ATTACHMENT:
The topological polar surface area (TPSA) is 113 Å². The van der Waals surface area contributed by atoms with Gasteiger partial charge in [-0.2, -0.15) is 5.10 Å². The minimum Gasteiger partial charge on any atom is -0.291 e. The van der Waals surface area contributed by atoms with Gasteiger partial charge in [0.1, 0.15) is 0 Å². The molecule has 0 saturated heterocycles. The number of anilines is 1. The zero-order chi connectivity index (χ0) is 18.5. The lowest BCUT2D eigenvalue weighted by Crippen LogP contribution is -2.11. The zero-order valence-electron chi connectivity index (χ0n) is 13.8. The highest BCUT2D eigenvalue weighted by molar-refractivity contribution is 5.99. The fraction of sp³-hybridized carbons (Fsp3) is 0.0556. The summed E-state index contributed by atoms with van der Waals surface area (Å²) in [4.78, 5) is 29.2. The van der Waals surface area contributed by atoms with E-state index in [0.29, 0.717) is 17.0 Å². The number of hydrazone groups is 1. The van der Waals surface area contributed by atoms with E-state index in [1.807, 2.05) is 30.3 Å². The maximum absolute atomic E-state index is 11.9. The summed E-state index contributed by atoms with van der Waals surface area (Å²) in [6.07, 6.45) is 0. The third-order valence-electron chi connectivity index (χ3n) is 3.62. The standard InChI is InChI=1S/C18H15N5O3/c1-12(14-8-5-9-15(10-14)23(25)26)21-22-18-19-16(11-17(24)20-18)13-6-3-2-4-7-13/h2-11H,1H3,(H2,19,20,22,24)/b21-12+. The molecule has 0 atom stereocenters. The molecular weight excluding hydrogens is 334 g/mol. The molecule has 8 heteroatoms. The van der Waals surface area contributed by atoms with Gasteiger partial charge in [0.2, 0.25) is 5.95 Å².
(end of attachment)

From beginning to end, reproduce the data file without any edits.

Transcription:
The topological polar surface area (TPSA) is 113 Å². The van der Waals surface area contributed by atoms with Gasteiger partial charge in [-0.2, -0.15) is 5.10 Å². The minimum Gasteiger partial charge on any atom is -0.291 e. The van der Waals surface area contributed by atoms with Gasteiger partial charge in [0.1, 0.15) is 0 Å². The molecule has 0 saturated heterocycles. The number of anilines is 1. The zero-order chi connectivity index (χ0) is 18.5. The lowest BCUT2D eigenvalue weighted by Crippen LogP contribution is -2.11. The zero-order valence-electron chi connectivity index (χ0n) is 13.8. The highest BCUT2D eigenvalue weighted by molar-refractivity contribution is 5.99. The fraction of sp³-hybridized carbons (Fsp3) is 0.0556. The summed E-state index contributed by atoms with van der Waals surface area (Å²) in [4.78, 5) is 29.2. The van der Waals surface area contributed by atoms with E-state index in [0.29, 0.717) is 17.0 Å². The number of hydrazone groups is 1. The van der Waals surface area contributed by atoms with E-state index in [1.807, 2.05) is 30.3 Å². The maximum absolute atomic E-state index is 11.9. The summed E-state index contributed by atoms with van der Waals surface area (Å²) in [6.07, 6.45) is 0. The third-order valence-electron chi connectivity index (χ3n) is 3.62. The standard InChI is InChI=1S/C18H15N5O3/c1-12(14-8-5-9-15(10-14)23(25)26)21-22-18-19-16(11-17(24)20-18)13-6-3-2-4-7-13/h2-11H,1H3,(H2,19,20,22,24)/b21-12+. The molecule has 0 atom stereocenters. The molecular weight excluding hydrogens is 334 g/mol. The molecule has 8 heteroatoms. The van der Waals surface area contributed by atoms with Gasteiger partial charge in [0.2, 0.25) is 5.95 Å².